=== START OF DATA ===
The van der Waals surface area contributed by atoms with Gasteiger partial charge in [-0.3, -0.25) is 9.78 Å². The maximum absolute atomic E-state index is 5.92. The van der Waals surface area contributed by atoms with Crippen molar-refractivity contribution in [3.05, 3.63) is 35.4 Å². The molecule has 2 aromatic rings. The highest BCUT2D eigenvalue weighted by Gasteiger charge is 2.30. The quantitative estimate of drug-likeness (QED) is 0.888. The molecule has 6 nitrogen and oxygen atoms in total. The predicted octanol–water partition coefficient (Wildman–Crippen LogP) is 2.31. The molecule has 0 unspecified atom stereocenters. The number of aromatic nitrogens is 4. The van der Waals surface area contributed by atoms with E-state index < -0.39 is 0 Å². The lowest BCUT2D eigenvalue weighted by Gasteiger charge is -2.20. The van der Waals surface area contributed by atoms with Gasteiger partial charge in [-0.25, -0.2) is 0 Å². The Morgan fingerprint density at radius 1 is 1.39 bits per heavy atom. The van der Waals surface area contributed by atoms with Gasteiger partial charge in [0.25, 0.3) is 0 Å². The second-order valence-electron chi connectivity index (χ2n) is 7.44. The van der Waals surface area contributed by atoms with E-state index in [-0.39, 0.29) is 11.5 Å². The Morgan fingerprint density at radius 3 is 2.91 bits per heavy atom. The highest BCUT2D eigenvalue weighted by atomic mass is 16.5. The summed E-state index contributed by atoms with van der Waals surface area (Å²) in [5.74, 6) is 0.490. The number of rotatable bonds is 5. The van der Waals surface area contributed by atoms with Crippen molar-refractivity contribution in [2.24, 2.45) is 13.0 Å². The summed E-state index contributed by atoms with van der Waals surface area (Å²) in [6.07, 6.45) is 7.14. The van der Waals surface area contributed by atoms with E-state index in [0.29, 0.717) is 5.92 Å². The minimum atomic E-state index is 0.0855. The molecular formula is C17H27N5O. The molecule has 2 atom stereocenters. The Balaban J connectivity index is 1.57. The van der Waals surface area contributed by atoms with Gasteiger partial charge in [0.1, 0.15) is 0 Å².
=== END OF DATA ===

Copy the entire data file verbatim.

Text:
The van der Waals surface area contributed by atoms with Gasteiger partial charge in [-0.3, -0.25) is 9.78 Å². The maximum absolute atomic E-state index is 5.92. The van der Waals surface area contributed by atoms with Crippen molar-refractivity contribution in [3.05, 3.63) is 35.4 Å². The molecule has 2 aromatic rings. The highest BCUT2D eigenvalue weighted by Gasteiger charge is 2.30. The quantitative estimate of drug-likeness (QED) is 0.888. The molecule has 6 nitrogen and oxygen atoms in total. The predicted octanol–water partition coefficient (Wildman–Crippen LogP) is 2.31. The molecule has 0 unspecified atom stereocenters. The number of aromatic nitrogens is 4. The van der Waals surface area contributed by atoms with E-state index < -0.39 is 0 Å². The lowest BCUT2D eigenvalue weighted by Gasteiger charge is -2.20. The van der Waals surface area contributed by atoms with Gasteiger partial charge in [-0.25, -0.2) is 0 Å². The Morgan fingerprint density at radius 1 is 1.39 bits per heavy atom. The van der Waals surface area contributed by atoms with Gasteiger partial charge in [0.25, 0.3) is 0 Å². The second-order valence-electron chi connectivity index (χ2n) is 7.44. The van der Waals surface area contributed by atoms with E-state index in [-0.39, 0.29) is 11.5 Å². The Morgan fingerprint density at radius 3 is 2.91 bits per heavy atom. The highest BCUT2D eigenvalue weighted by atomic mass is 16.5. The summed E-state index contributed by atoms with van der Waals surface area (Å²) in [5.74, 6) is 0.490. The number of rotatable bonds is 5. The van der Waals surface area contributed by atoms with Crippen molar-refractivity contribution in [2.24, 2.45) is 13.0 Å². The summed E-state index contributed by atoms with van der Waals surface area (Å²) in [6.07, 6.45) is 7.14. The van der Waals surface area contributed by atoms with E-state index in [0.29, 0.717) is 5.92 Å². The minimum atomic E-state index is 0.0855. The molecular formula is C17H27N5O. The molecule has 2 atom stereocenters. The Balaban J connectivity index is 1.57. The van der Waals surface area contributed by atoms with Gasteiger partial charge in [0.1, 0.15) is 0 Å².